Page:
Title: The genome sequence of Schizosaccharomyces pombe
Authors: Wood, V ×
Gwilliam, R
Rajandream, M-A
Lyne, M
Lyne, R
Stewart, A
Sgouros, J
Peat, N
Hayles, J
Baker, S
Basham, D
del Rey, F
Benito, J
Brooks, K
Domínguez, A
Revuelta, J L
Moreno, S
Armstrong, J
Forsburg, S L
Cerutti, L
Lowe, T
Hornsby, T
McCombie, W R
Paulsen, I
Potashkin, J
Brown, D
Shpakovski, G V
Ussery, D
Barrell, B G
Nurse, P
Cerrutti, L
Brown, S
Howarth, S
Chillingworth, T
Churcher, C
Collins, M
Connor, R
Cronin, A
Davis, P
Feltwell, T
Fraser, A
Gentles, S
Goble, A
Huckle, E J
Hamlin, N
Harris, D
Hidalgo, J
Hodgson, G
Holroyd, S
Hunt, S
Jagels, K
James, K
Jones, L
Jones, M
Leather, S
McDonald, S
Walsh, S
McLean, J
Mooney, P
Moule, S
Mungall, K
Murphy, L
Niblett, D
Odell, C
Oliver, K
O'Neil, S
Pearson, D
Warren, T
Quail, M A
Rabbinowitsch, E
Rutherford, K
Rutter, S
Saunders, D
Seeger, K
Sharp, S
Skelton, J
Simmonds, M
Squares, R
Whitehead, S
Squares, S
Stevens, K
Taylor, K
Taylor, R G
Tivey, A
Woodward, J
Volckaert, Guido
Aert, Rita
Robben, Johan
Grymonprez, B
Weltjens, I
Vanstreels, Elisabeth
Lelaure, V
Rieger, M
Schäfer, M
Müller-Auer, S
Gabel, C
Fuchs, M
Düsterhöft, A
Fritzc, C
Holzer, E
Moestl, D
Hilbert, H
Mottier, S
Borzym, K
Langer, I
Beck, A
Lehrach, H
Reinhardt, R
Pohl, T M
Eger, P
Zimmermann, W
Wedler, H
Wambutt, R
Galibert, F
Purnelle, B
Goffeau, A
Cadieu, E
Dréano, S
Gloux, S
Aves, S J
Xiang, Z
Hunt, C
Moore, K
Hurst, S M
Lucas, M
Rochet, M
Bowman, S
Gaillardin, C
Tallada, V A
Garzon, A
Thode, G
Daga, R R
Cruzado, L
Jimenez, J
Sánchez, M #
Issue Date: Feb-2002
Series Title: Nature vol:415 issue:6874 pages:871-80
Abstract: We have sequenced and annotated the genome of fission yeast (Schizosaccharomyces pombe), which contains the smallest number of protein-coding genes yet recorded for a eukaryote: 4,824. The centromeres are between 35 and 110 kilobases (kb) and contain related repeats including a highly conserved 1.8-kb element. Regions upstream of genes are longer than in budding yeast (Saccharomyces cerevisiae), possibly reflecting more-extended control regions. Some 43% of the genes contain introns, of which there are 4,730. Fifty genes have significant similarity with human disease genes; half of these are cancer related. We identify highly conserved genes important for eukaryotic cell organization including those required for the cytoskeleton, compartmentation, cell-cycle control, proteolysis, protein phosphorylation and RNA splicing. These genes may have originated with the appearance of eukaryotic life. Few similarly conserved genes that are important for multicellular organization were identified, suggesting that the transition from prokaryotes to eukaryotes required more new genes than did the transition from unicellular to multicellular organization.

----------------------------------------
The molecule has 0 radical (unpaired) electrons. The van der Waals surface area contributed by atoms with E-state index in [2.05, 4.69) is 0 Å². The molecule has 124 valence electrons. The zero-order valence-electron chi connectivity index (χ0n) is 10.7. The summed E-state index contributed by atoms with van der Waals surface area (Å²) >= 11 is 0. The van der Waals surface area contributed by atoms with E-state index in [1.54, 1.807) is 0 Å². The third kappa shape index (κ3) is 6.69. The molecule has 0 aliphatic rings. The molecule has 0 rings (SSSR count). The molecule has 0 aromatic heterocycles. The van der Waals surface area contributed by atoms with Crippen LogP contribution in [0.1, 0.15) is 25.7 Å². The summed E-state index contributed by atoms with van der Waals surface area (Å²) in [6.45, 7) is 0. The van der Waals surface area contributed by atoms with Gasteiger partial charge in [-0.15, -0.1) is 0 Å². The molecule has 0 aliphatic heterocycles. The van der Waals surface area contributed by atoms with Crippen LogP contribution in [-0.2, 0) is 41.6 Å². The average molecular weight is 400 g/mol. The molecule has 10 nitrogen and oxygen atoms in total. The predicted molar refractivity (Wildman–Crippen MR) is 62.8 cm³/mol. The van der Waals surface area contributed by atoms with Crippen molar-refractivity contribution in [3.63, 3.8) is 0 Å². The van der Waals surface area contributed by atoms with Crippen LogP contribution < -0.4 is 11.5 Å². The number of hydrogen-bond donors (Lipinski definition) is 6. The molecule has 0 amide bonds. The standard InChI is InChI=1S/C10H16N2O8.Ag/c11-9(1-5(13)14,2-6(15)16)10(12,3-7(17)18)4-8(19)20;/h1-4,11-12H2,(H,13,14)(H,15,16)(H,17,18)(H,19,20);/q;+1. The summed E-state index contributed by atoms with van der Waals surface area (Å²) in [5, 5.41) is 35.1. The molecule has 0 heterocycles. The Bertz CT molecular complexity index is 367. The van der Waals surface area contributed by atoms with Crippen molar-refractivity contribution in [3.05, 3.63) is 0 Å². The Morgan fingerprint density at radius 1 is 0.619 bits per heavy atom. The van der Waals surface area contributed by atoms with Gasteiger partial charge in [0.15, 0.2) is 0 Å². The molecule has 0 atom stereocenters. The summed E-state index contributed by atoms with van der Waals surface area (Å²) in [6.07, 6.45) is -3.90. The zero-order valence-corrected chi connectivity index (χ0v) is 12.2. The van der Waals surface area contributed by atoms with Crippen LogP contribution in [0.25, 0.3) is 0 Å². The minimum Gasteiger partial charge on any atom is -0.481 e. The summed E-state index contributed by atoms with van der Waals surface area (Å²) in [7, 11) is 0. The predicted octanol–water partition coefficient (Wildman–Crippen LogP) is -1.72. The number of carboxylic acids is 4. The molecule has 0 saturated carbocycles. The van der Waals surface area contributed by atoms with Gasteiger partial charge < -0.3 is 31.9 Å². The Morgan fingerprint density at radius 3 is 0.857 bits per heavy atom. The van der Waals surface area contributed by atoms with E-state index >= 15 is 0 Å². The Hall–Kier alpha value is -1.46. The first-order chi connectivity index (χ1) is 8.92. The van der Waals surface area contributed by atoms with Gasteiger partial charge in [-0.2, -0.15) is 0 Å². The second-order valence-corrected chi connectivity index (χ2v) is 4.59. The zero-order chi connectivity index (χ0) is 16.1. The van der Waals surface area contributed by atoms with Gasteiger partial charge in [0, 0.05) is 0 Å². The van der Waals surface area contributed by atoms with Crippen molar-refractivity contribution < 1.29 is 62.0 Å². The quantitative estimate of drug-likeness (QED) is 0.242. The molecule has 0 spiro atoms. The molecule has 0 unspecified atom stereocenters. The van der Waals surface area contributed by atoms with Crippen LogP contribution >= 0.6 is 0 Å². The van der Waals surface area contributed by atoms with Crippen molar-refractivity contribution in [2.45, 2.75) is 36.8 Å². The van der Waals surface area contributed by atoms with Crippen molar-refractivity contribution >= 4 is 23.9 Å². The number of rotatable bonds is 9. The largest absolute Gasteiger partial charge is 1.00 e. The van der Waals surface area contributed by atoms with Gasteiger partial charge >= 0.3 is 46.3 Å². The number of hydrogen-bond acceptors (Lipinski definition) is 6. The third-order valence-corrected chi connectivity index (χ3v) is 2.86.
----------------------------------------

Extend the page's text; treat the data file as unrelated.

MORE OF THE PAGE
ISSN: 0028-0836
Publication status: published
KU Leuven publication type: IT
Appears in Collections:Division of Gene Technology (-)
Biochemistry, Molecular and Structural Biology Section
Laboratory of Virology and Chemotherapy (Rega Institute)
× corresponding author
# (joint) last author

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